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News & Blogs » Synthetic Biology News » An Inhalable Protection from SARS-CoV-2 Infection
Antibody Engineering Made Easy with GenScript's Precise Mutant Libraries

Antibody Engineering Made Easy with GenScript's Precise Mutant Libraries

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An Inhalable Protection from SARS-CoV-2 Infection

An Inhalable Protection from SARS-CoV-2 Infection In a time when the use of personal protective equipment (PPE) has become a global and mainstream necessity, no longer limited to scientists and health care professionals, innovation by a team at the University of San Francisco is paving the way for a new era in respiratory viral prophylaxis." AeroNabs", a term coined by Dr. Peter Walter's team, UCSF Professor of Biochemistry and Biophysics and Howard Hughes Investigator, refers to aerosolized bioengineered nanobodies targeting the SARS-CoV-2 Spike protein, which may be administered as an inhalable antibody drug.


Nanobody Based Strategies to Target SARS-CoV-2

Earlier during the COVID-19 pandemic, a team from Belgium and USA had recognized the potential of nanobodies as therapeutics tools for neutralizing SARS-CoV-2 infection. In their study, however, the identified nanobody did not efficiently neutralize SARS-CoV-2 pseudoviruses. Investigators were then prompted to engineer a bivalent nanobody, VHH-Fc construct, which more effectively neutralized SARS-CoV-2 S pseudoviruses. Currently, the Belgian company ExeVir Bio has plans for clinical trials to test this new bivalent VHH-Fc lead in patients with mild to moderate COVID symptoms. The team at UCSF led by Dr. Walter ( biorxiv.preprint) took this strategy even farther by developing a trivalent nanobody. This new nanobody bound to the trimer of Spike proteins, retaining the molecules in an inactive state, by interacting with the ACE2 receptor binding domain (RBD) epitopes. Investigators found that trivalency significantly increased SARS-CoV-2 pseudovirus neutralization by ~2000 fold above the activity of the monovalent nanobody.


Adapted from “Schematic of Spike-Receptor Binding Mechanism of SARS-CoV-2”, by BioRender.com (2020).
Retrieved from https://app.biorender.com/biorender-templates


The trivalent nanobody demonstrated high efficacy in neutralizing live SARS-CoV-2. However, affinity maturation strategies allowed them to identify an even more potent nanobody. In fact, it is one of the most potent anti-SARS-CoV-2 reagents developed to date. However, questions remained regarding its potential for therapeutic use.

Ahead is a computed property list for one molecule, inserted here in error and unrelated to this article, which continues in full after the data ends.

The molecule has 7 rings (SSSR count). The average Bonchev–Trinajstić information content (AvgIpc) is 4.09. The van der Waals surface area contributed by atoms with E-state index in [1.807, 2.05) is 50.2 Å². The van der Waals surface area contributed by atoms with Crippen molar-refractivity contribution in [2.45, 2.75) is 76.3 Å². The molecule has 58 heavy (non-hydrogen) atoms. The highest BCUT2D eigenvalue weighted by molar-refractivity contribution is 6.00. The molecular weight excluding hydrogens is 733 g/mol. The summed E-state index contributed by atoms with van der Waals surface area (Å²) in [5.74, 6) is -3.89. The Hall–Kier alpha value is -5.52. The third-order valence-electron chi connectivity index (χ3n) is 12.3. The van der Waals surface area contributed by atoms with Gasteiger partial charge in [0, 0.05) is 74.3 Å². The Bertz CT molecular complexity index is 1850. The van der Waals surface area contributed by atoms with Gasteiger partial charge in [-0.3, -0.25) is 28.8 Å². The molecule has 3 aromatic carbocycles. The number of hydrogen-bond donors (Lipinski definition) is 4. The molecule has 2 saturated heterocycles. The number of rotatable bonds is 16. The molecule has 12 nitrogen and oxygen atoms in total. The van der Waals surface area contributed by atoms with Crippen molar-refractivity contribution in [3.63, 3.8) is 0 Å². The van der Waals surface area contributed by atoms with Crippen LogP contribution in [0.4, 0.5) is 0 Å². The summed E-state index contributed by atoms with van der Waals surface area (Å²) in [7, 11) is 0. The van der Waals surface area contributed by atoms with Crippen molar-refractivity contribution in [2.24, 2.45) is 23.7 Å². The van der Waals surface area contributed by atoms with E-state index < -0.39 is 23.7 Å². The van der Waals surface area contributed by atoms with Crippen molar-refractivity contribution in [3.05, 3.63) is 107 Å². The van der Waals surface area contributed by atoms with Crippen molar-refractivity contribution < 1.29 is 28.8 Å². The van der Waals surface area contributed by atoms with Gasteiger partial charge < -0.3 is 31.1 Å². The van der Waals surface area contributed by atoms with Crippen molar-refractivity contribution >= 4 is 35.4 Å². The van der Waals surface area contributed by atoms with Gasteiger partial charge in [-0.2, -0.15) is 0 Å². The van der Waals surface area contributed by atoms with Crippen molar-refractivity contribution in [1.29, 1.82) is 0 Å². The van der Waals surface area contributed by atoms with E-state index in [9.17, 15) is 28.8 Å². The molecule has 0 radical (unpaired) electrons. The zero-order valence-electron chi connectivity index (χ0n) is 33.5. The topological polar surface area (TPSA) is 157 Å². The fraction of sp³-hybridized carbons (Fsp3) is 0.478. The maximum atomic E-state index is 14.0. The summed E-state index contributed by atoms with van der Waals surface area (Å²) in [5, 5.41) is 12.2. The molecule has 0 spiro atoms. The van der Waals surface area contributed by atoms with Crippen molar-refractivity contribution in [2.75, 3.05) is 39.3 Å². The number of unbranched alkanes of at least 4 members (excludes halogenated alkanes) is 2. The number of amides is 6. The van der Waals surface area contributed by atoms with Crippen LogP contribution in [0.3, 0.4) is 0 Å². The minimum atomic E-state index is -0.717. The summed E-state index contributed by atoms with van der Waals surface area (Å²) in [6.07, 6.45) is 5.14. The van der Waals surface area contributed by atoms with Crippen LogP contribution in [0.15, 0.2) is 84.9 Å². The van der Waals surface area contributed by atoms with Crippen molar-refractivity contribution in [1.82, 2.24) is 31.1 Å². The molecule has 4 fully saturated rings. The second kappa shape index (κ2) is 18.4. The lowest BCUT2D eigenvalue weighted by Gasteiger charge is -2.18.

“GenScript’s precision mutant libraries are highly suitable for affinity maturation of an antibody or nanobody for therapeutic and diagnostic
applications”-Maung Win, PhD, Sr. Field Application Scientist, GenScript.

AeroNabs: From Nanobody to Therapy

Stability is a coveted nanobody characteristic, and one that provides great advantage in therapeutic applications. The Walter’s group went on to show that the new trivalent nanobody remained stable under conditions of high temperature, following lyophilization, and could be aerosolized without aggregation. Therefore, this potent trivalent nanobody may prove effective in preventing SARS-CoV-2 infection by administration as an inhalable antibody drug, a concept that will be tested clinically in the near future.

What are Nanobodies?

Nanobodies may prove to be an effective tool in the quest for therapeutic options to curve the COVID-19 pandemic. Nanobodies are single domain antibodies, initially developed from simpler antibody forms uniquely found in camelids and sharks. In addition to the familiar “Y” shaped antibody molecules, consisting of heavy and light immunoglobulin chain pairs, camelids such as llama and camels also produce heavy-chain-only antibodies.



Single variable domain (VHH) antibodies or nanobodies, were first bioengineered from camelids over 20 years ago by a Belgian team at Vlaams Interuniversitair Instituut voor Biotechnologie. Since then, VHHs have been highly sought-after tools for various diagnostic and therapeutic applications including treatment of inflammation, cancer, and infectious diseases. Interest has been propelled by several advantageous properties of nanobodies which set them apart from conventional antibodies, such as their ease of production, solubility, and stability. Additionally, their small size (~15 kDa) and preference for binding to concave antigen surfaces, makes them ideal reagents to probe and detect protein regions otherwise inaccessible to larger conventional antibodies (~150 kDa).


1. Hamers-Casterman, C. et al. Naturally occurring antibodies devoid of light chains. Nature (1993) doi:10.1038/363446a0.

2. Jovčevska, I. & Muyldermans, S. The Therapeutic Potential of Nanobodies. BioDrugs (2020) doi:10.1007/s40259-019-00392-z.

3. Schoof, M. et al. An ultra-high affinity synthetic nanobody blocks SARS-CoV-2 infection by locking Spike into an inactive conformation. Biorxiv (2020) doi: https://doi.org/10.1101/2020.08.08.238469

4. Wrapp, D. et al. Structural Basis for Potent Neutralization of Betacoronaviruses by Single-Domain Camelid Antibodies. Cell (2020) doi:10.1016/j.cell.2020.04.031.

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